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Inside the new mRNA vaccines for COVID-19

How the Pfizer and Moderna vaccines work to prime the human immune system to fight SARS-CoV-2

By Jim Fessenden

UMass Medical School Communications

December 18, 2020

Health care workers across the nation this week are the first Americans to receive the new mRNA vaccine by Pfizer/BioNTech to protect against COVID-19, and the Moderna vaccine appears soon to follow, with emergency approval by the Food and Drug Administration possible any day. The new mRNA vaccines are the first of their kind and researchers at UMass Medical School are among the leading RNA biologists in the world. The Medical School is home to the RNA Therapeutics Institute, which employs nucleic acid scientists and clinicians to create a new paradigm for organizing molecular research that enables the rapid application of new biological discoveries to solutions for unmet challenges in human health.

Here’s a primer on how mRNA vaccines work.

Building instructions (mRNA) for the spike protein are identified.
Building instructions (mRNA) for the spike protein are identified.
Spike protein mRNA are injected into the body.
Spike protein mRNA are injected into the body.
The cell uses the mRNA from the vaccine as the blueprint to build the SARS-CoV-2 spike protein.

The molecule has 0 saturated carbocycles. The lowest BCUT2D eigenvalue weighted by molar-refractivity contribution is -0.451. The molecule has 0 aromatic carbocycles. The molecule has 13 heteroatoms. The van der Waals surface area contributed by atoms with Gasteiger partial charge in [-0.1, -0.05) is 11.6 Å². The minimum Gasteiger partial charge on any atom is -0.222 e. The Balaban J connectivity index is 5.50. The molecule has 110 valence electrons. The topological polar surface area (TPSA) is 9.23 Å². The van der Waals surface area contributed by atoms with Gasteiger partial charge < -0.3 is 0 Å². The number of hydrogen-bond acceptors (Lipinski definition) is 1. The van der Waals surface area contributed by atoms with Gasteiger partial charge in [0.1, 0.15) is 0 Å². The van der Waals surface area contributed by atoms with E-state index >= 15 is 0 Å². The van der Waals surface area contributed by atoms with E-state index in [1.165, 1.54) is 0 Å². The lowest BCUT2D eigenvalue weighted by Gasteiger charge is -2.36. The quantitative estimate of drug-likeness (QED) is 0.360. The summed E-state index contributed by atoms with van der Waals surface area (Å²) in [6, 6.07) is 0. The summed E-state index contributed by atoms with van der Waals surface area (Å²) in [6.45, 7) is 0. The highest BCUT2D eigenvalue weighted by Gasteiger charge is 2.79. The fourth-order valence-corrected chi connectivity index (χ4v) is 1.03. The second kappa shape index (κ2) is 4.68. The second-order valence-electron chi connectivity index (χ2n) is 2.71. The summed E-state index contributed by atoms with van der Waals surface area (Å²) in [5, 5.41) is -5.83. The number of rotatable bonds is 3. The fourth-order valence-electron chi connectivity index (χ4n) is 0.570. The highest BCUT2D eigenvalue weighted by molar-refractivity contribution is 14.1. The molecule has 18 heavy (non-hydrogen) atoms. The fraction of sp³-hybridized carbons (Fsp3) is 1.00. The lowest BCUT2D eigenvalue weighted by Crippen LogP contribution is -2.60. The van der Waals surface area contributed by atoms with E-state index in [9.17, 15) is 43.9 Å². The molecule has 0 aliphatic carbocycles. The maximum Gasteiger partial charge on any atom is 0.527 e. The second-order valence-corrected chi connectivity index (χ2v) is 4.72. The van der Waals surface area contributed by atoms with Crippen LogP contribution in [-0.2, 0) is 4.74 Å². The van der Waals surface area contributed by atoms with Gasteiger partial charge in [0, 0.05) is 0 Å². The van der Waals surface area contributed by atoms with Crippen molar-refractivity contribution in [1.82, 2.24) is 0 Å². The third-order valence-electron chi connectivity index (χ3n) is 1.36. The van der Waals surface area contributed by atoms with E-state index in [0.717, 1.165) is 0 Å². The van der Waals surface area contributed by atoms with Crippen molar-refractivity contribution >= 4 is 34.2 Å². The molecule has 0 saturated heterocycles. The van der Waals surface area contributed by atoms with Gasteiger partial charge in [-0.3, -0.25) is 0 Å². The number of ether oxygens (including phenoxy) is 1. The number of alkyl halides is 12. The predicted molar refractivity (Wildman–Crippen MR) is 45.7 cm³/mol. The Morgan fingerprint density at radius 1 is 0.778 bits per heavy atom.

The cell uses the mRNA from the vaccine as the blueprint to build the SARS-CoV-2 spike protein.
The immune system mobilizes and records the shape of the SARS-CoV-2 protein.

The immune system mobilizes and records the shape of the SARS-CoV-2 protein.

The immune system now has the tools to defeat the SARS-CoV-2 virus.
The immune system now has the tools to defeat the SARS-CoV-2 virus.

Inside our cells, the DNA sequences that hold the instructions for each of the roughly 20,000 protein-coding genes in the human genome are safely sequestered inside a cell’s nucleus for protection. These sequences of nucleotides that make up our genes hold the blueprints for building proteins, the long chains of amino acids that perform the basic functions of life inside a cell, including DNA replication, responding to stimuli, transporting molecules, performing metabolic activities and building cell structures. Because DNA is so fragile and important, however, an intermediary needs to move this information from the nucleus of the cell, where the genome resides, to the cytoplasm, where the amino acids and molecules that are the building blocks to make these proteins are found.

messenger RNAs (mRNA) are the set of protein-building instructions that can move from the nucleus of the cell to the cytoplasm. mRNAs are created as an exact copy of the segment of DNA found along the genome corresponding to a protein-coding gene. Unlike DNA, the mRNA can move from the cell’s nucleus to the cytoplasm. Once inside the cell’s cytoplasm, the machinery responsible for building proteins, called the ribosome, reads the mRNA and gets to work making proteins. After the mRNA is read and the building process begins, the mRNA is quickly destroyed by the cell. Destruction of the mRNA ensures that the cell does not make too much of one type of protein.